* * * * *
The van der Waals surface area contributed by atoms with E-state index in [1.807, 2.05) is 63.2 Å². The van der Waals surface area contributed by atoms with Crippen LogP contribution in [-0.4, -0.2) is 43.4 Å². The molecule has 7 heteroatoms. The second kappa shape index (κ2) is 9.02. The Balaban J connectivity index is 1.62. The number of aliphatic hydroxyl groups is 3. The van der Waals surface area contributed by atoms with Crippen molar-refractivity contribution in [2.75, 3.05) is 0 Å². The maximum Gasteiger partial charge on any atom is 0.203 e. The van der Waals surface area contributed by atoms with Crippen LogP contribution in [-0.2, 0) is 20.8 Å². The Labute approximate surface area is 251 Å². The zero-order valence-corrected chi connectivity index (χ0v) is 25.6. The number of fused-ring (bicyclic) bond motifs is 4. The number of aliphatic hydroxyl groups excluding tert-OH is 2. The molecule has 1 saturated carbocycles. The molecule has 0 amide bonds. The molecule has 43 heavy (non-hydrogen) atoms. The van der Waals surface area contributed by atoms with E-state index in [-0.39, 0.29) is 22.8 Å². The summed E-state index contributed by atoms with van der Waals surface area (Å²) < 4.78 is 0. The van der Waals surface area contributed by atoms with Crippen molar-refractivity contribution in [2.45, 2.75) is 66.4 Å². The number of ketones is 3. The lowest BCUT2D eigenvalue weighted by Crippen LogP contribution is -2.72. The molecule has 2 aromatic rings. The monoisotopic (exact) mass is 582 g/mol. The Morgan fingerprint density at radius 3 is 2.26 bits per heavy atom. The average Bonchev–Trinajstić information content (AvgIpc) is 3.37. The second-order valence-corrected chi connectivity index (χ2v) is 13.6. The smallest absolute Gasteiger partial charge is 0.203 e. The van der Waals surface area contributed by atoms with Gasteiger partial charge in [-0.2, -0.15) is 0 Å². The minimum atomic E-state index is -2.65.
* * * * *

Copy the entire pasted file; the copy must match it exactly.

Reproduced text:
The van der Waals surface area contributed by atoms with E-state index in [1.807, 2.05) is 63.2 Å². The van der Waals surface area contributed by atoms with Crippen LogP contribution in [-0.4, -0.2) is 43.4 Å². The molecule has 7 heteroatoms. The second kappa shape index (κ2) is 9.02. The Balaban J connectivity index is 1.62. The number of aliphatic hydroxyl groups is 3. The van der Waals surface area contributed by atoms with Crippen molar-refractivity contribution in [2.75, 3.05) is 0 Å². The maximum Gasteiger partial charge on any atom is 0.203 e. The van der Waals surface area contributed by atoms with Crippen LogP contribution in [-0.2, 0) is 20.8 Å². The Labute approximate surface area is 251 Å². The zero-order valence-corrected chi connectivity index (χ0v) is 25.6. The number of fused-ring (bicyclic) bond motifs is 4. The number of aliphatic hydroxyl groups excluding tert-OH is 2. The molecule has 1 saturated carbocycles. The molecule has 0 amide bonds. The molecule has 43 heavy (non-hydrogen) atoms. The van der Waals surface area contributed by atoms with E-state index in [-0.39, 0.29) is 22.8 Å². The summed E-state index contributed by atoms with van der Waals surface area (Å²) < 4.78 is 0. The van der Waals surface area contributed by atoms with Crippen molar-refractivity contribution in [2.45, 2.75) is 66.4 Å². The number of ketones is 3. The lowest BCUT2D eigenvalue weighted by Crippen LogP contribution is -2.72. The molecule has 2 aromatic rings. The monoisotopic (exact) mass is 582 g/mol. The Morgan fingerprint density at radius 3 is 2.26 bits per heavy atom. The average Bonchev–Trinajstić information content (AvgIpc) is 3.37. The second-order valence-corrected chi connectivity index (χ2v) is 13.6. The smallest absolute Gasteiger partial charge is 0.203 e. The van der Waals surface area contributed by atoms with Gasteiger partial charge in [-0.2, -0.15) is 0 Å². The minimum atomic E-state index is -2.65.